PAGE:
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How The Entire Alaskan Bush People Family Managed To Escape Jail Time

The reality show "Alaskan Bush People" has had its share of controversies since it began airing in 2014, probably more than most series have had to deal with. While the description on Discovery says "Deep in the wilderness lives a family who, for the last thirty years, has lived in the wild," there have been many disputes about this, especially since star Billy Brown passed away at a home in nearby Loomis, Washington, and not on the mountainside property they own. On the show, the family is filmed at the Palmer Mountain property, while neighbors claim that the Browns actually live in Loomis (via The Sun).

The questions about whether they've ever actually lived on their mountain property in Washington got so bad, that Noah Brown took to Instagram to explain his and his wife's living situation. "To set the record straight so that everyone can stop asking and speculating," he wrote. "The mountain is home, North Star Ranch is home, the only reason that we are not on the mountain right now is because Rhain and I personally lost everything in the Palmer mountain wildfire; so we are in a rent house until we can rebuild what we lost."

But fans of the show still have questions, especially since the Browns had charges filed against them in 2014 related to their Alaskan residency (via Anchorage Daily News).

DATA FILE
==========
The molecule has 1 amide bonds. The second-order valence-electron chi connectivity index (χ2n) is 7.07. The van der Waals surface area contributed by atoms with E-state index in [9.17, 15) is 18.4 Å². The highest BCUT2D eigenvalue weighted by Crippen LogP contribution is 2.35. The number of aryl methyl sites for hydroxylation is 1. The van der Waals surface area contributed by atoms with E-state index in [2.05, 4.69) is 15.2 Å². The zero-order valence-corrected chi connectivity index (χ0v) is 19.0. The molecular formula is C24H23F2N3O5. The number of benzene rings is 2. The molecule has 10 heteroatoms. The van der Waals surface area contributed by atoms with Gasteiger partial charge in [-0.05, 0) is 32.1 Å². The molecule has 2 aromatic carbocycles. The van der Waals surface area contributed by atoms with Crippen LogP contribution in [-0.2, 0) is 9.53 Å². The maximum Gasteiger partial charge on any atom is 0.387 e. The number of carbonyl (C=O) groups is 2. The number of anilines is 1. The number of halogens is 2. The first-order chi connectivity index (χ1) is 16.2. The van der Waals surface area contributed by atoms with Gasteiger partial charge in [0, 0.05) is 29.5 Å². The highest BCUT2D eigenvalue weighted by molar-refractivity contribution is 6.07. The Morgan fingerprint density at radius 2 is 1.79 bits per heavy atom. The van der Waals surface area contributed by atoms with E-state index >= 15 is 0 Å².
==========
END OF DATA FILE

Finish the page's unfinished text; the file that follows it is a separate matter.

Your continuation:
Billy and Bam Bam pled guilty so the rest of the family wouldn't be charged

In 2016, Billy Brown and Joshua "Bam Bam" Brown of "Alaskan Bush People" began serving their 30-day sentences at home with ankle monitors after they were charged with lying on their Permanent Fund dividend applications. The whole family was actually charged with the misdemeanor offense of unsworn falsification, but in exchange for Billy and Bam Bam's guilty pleas, the charges against the others were dropped (via Anchorage Daily News). Billy Brown also gave a signed statement saying he left Alaska in 2009 and didn't return until 2012.

The Permanent Fund dividend is a portion — 25% — of the money Alaskans gets for its mineral deposits and oil from the Trans-Alaska Pipeline (via Alaska Permanent Fund Corporation FAQs). The amount varies year to year, with the 2021 amount listed at $1,114. Residents who live in Alaska at least 180 days of the year get the dividend. In a statement to ABC News at the time, Billy said, "Because of the way we live our lives and the way we often unconventionally travel, I didn't keep good track of our movements. I accept full responsibility for filing for benefits without confirming that we met the requirements."

Discovery has yet to announce if "Alaskan Bush People" will continue for a 14th season, so fans will have to wait to see what the future holds for the Brown family.